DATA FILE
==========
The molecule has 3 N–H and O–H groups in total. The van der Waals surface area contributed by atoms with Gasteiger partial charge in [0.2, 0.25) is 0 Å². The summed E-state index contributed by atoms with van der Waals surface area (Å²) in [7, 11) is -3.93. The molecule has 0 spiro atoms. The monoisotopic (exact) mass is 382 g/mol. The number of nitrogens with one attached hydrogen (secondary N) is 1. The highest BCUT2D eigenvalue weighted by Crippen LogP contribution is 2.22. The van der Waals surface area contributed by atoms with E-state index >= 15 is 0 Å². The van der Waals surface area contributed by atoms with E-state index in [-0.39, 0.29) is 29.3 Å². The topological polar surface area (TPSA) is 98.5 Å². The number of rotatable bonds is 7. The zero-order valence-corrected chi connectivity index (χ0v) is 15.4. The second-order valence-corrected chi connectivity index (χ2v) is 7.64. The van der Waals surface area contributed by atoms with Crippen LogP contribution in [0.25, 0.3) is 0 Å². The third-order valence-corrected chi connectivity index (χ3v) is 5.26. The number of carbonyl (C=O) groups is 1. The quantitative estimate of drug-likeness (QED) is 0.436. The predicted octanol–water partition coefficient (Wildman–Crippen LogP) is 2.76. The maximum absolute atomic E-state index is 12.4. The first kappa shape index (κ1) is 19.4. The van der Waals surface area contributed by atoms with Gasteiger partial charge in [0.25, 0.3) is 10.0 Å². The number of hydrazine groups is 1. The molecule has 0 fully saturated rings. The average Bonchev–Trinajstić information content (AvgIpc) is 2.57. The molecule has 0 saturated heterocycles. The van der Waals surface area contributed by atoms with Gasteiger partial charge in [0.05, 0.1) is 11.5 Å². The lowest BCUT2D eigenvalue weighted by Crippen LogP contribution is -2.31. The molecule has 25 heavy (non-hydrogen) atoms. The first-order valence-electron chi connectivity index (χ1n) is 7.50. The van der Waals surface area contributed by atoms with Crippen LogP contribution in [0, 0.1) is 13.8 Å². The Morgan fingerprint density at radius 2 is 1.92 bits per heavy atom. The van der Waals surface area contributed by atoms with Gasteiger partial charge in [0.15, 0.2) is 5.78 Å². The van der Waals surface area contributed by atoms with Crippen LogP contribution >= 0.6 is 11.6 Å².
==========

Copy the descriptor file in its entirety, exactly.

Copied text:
The molecule has 3 N–H and O–H groups in total. The van der Waals surface area contributed by atoms with Gasteiger partial charge in [0.2, 0.25) is 0 Å². The summed E-state index contributed by atoms with van der Waals surface area (Å²) in [7, 11) is -3.93. The molecule has 0 spiro atoms. The monoisotopic (exact) mass is 382 g/mol. The number of nitrogens with one attached hydrogen (secondary N) is 1. The highest BCUT2D eigenvalue weighted by Crippen LogP contribution is 2.22. The van der Waals surface area contributed by atoms with E-state index >= 15 is 0 Å². The van der Waals surface area contributed by atoms with E-state index in [-0.39, 0.29) is 29.3 Å². The topological polar surface area (TPSA) is 98.5 Å². The number of rotatable bonds is 7. The zero-order valence-corrected chi connectivity index (χ0v) is 15.4. The second-order valence-corrected chi connectivity index (χ2v) is 7.64. The van der Waals surface area contributed by atoms with Crippen LogP contribution in [0.25, 0.3) is 0 Å². The third-order valence-corrected chi connectivity index (χ3v) is 5.26. The number of carbonyl (C=O) groups is 1. The quantitative estimate of drug-likeness (QED) is 0.436. The predicted octanol–water partition coefficient (Wildman–Crippen LogP) is 2.76. The maximum absolute atomic E-state index is 12.4. The first kappa shape index (κ1) is 19.4. The van der Waals surface area contributed by atoms with Gasteiger partial charge in [0.25, 0.3) is 10.0 Å². The number of hydrazine groups is 1. The molecule has 0 fully saturated rings. The average Bonchev–Trinajstić information content (AvgIpc) is 2.57. The molecule has 0 saturated heterocycles. The van der Waals surface area contributed by atoms with Gasteiger partial charge in [0.05, 0.1) is 11.5 Å². The lowest BCUT2D eigenvalue weighted by Crippen LogP contribution is -2.31. The molecule has 25 heavy (non-hydrogen) atoms. The first-order valence-electron chi connectivity index (χ1n) is 7.50. The van der Waals surface area contributed by atoms with Crippen LogP contribution in [0, 0.1) is 13.8 Å². The Morgan fingerprint density at radius 2 is 1.92 bits per heavy atom. The van der Waals surface area contributed by atoms with Gasteiger partial charge in [0.15, 0.2) is 5.78 Å². The van der Waals surface area contributed by atoms with Crippen LogP contribution >= 0.6 is 11.6 Å².